Disability is a complex phenomenon representing an interaction between one's physical impairments, the activities they need to perform, and the architectural barriers within the space in which this situation occurs. The terminology and jargon used for disabilities evolves regularly whereas, "handicapped" is no longer acceptable. It is no longer merely a description of intellectual or physical impairments. Each individual with similar impairments describes his or her limitations differently. The blind don't experience their world the same as a person with deafness and so on. Physically challenged has become the more socially accepted description of a person with an impairment. No matter how old you are you should periodically evaluate your residence to determine whether it suits you not just for the present but the future. Your home assessments will be rethought every time your living situation changes. Whether childproofing for a newborn, making a home more accessible following a sickness or unfortunate accident to someone in the family, or making a toilet area safer for an aging residing parent, there will be an immediate evolution to your primary domicile. These same life span design features are even more important if you believe you're past the age of wanting to move and are relishing the thought of aging in your own home, no matter what physical limitations you might later develop. Incorporating smart aging design concepts like a roll in shower into a home will attract a larger group of buyers when you decide to finally sell your home. Preparing for one of those highly likely events involving someone in your home needing room modifications for even a short time while recovering from surgery is surely a smart move. Solving aging in place issues will soon become the number one challenge concerning the present obsolete housing inventory in our country.
What really defines accessible home modifications and elder construction in Austin? Barrier free architectural design and accessibility for all who enter the structure while approaching the main living areas of the home in question is a fair definition. Universal design and aging in place trends have taken hold in the residential remodeling industry. The current housing inventory doesn't offer the features needed for safety and accessibility in the numbers needed to accommodate the ever growing demand. It is ultimately up to the individual homeowners and their families to plan for future housing needs. Once it is discovered that modifications to an existing home are not possible to accomplish total accessibility then it is time to consider a newer or custom built accessible home.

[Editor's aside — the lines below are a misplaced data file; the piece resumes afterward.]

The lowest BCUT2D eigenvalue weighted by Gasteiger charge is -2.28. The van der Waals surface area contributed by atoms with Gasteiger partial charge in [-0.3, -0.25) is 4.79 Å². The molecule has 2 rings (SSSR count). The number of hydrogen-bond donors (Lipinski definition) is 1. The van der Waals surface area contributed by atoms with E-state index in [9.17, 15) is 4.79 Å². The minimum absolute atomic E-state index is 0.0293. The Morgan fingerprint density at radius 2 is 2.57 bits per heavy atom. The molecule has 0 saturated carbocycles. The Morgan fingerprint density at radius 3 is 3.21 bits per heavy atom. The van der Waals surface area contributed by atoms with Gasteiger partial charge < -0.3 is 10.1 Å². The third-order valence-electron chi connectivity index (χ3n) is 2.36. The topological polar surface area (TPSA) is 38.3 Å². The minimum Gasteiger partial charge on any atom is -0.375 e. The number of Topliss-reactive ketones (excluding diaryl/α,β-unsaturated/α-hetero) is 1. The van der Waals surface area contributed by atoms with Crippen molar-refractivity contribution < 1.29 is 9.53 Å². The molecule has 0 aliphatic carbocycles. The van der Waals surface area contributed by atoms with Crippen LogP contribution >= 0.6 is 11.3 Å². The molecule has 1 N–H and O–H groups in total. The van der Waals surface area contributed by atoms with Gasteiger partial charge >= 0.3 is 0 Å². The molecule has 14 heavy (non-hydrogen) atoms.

There are really three categories of aging in place customers. Those who are simply and wisely planning ahead for their futures to remain in their present homes. The second category concerns those people who know they have a chronic medical disorder and need to prepare in advance for accessibility issues which will come as a result of their disease. People with diseases that are constantly causing increased physical or mental changes to their being are a good representative of this second group. The third group involves those people who either have had a chronic problem that has progressed severely altering their mobility or those who have sustained a life altering tragedy such as being involved in an accident. All of these groups will drive the future metamorphosis of existing inaccessible dwellings.
Aging in place home modifications are available through T-Square Company in the Austin area. We have an A plus rating with the local BBB and have over 30 years of remodeling experience. We are additionally a certified aging in place specialist offering complete aging in place services. Each design/build situation will be customized to fit your personal needs increasing your accessibility. Call 512-444-0097 today to begin the accessible second chapter of your life while remaining safe and secure in your existing home. CAPS #1636580